15 March 2023: Navigating our uncertain social worlds

Oriel FeldmanHall
Department of Department of Cognitive, Linguistic and Psychological Sciences
Brown University

Interacting with others is one of the most inherently uncertain acts we embark on. There are a multitude of unknowns, including how to express ourselves, who to confide in, or whether to engage in risky behavior with our peers. All this uncertainty makes successfully navigating the social world a tremendous challenge. Combining behavioral and neuroscientific methods, we explore the social and emotional factors that shape and ultimately guide how humans learn to make adaptive decisions amongst this great uncertainty. In particular, we borrow models from the animal learning literature, and methods from computational neuroscience and machine learning, to examine how humans experience, process, and resolve this uncertainty to make more adaptive decisions.  

View a recording of this session here.

1 March 2023: Motivation for emotional pleasure and pain in psychopathology

Yael Milgram
Department of Psychology
Harvard University

Emotion regulation deficits contribute to many mental health disorders. Most research sought to understand these deficits by investigating how people regulate emotions – specifically, which emotion regulation strategies people use and how effectively they implement them. However, emotion regulation strategies are used at the service of attaining desired emotional states. Therefore, people who struggle with psychopathology might differ not only in the strategies they use, but also in the emotional states they desire. In this talk, I will present evidence suggesting that some clinical populations differ from non-clinical populations in the degree to which they are motivated to experience painful and pleasant emotions, with an emphasis on Major Depressive Disorder. I will then present studies testing the implications of these differences for the use of emotion regulation strategies, emotional experiences, and mental health. Finally, I will offer a new perspective for understanding these findings, according to which motivation to experience painful emotions in psychopathology might reflect a form of emotional self-harm.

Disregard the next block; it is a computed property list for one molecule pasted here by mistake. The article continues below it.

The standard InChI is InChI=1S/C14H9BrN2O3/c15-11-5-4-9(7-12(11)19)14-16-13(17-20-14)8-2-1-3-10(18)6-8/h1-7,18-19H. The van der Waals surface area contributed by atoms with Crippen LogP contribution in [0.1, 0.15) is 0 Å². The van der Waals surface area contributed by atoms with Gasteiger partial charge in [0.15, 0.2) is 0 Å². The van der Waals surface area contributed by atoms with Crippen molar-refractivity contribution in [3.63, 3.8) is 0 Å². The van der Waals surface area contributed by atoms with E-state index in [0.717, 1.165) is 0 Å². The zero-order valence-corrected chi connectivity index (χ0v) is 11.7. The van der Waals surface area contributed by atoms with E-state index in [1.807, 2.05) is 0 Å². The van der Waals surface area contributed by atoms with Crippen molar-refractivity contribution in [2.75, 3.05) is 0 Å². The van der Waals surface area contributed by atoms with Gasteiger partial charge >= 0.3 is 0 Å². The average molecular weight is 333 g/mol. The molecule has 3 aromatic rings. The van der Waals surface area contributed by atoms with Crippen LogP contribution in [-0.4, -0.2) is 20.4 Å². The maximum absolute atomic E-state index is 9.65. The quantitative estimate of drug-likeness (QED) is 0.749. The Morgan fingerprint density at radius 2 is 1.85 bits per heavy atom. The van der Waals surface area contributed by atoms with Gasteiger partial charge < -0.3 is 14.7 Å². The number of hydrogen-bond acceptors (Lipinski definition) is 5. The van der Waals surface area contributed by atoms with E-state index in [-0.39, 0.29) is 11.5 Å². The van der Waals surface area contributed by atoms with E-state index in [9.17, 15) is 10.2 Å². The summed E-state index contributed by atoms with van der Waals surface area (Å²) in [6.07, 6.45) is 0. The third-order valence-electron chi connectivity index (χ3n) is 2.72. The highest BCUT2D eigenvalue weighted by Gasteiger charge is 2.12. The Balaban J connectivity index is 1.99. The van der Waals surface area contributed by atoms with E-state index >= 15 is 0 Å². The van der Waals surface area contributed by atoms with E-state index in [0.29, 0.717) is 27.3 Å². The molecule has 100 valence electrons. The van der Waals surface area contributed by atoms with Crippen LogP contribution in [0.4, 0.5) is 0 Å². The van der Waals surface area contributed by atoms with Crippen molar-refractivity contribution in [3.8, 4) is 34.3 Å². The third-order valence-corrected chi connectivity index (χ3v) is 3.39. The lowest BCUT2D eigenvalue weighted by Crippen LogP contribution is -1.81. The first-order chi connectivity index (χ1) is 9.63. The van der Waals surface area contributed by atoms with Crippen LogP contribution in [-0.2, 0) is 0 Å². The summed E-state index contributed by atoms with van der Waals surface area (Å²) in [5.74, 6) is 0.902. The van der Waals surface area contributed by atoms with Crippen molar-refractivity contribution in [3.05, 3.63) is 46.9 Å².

View a recording of this session here.

15 February 2023: Computational Models of Compulsivity

Frederike Petzschner
Department of Psychiatry and Human Behavior
Brown University

OCD has been conceptualized as a disorder arising from dysfunctional beliefs, such as overestimating threads or pathological doubts. Yet, how these beliefs lead to compulsions and obsessions remains unclear. Here, we develop a computational model to examine the specific beliefs that trigger and sustain compulsive behavior in a simple handwashing scenario. Our results demonstrate that a single belief disturbance – a lack of trust in one’s avoidance action– can trigger and maintain compulsions and is directly linked to compulsion severity. This distrust can further explain a number of seemingly unrelated phenomena in OCD including the role of not-just-right feelings, intolerance to uncertainty, overestimation of threat or perfectionisms, and deficits in reversal and state learning. In conclusion, our findings shed new light on the underlying beliefs that drive compulsive behavior in OCD, providing a step forward in building a more comprehensive theory of this complex condition.

View a recording of this session here.

1 February 2023: Workshop on Psychopathology Diagnosis

Gal Shoval
Princeton Neuroscience Institute
Princeton University

Gal Shoval, the clinical supervisor of the CCNP, will present the principles of diagnostic procedures of psychopathology and discuss different challenges in making diagnosis in therapy and research. The participants are welcome to prepare ahead and share some of their own concerns and prior experience for a vigorous discussion.

View a recording of this session here.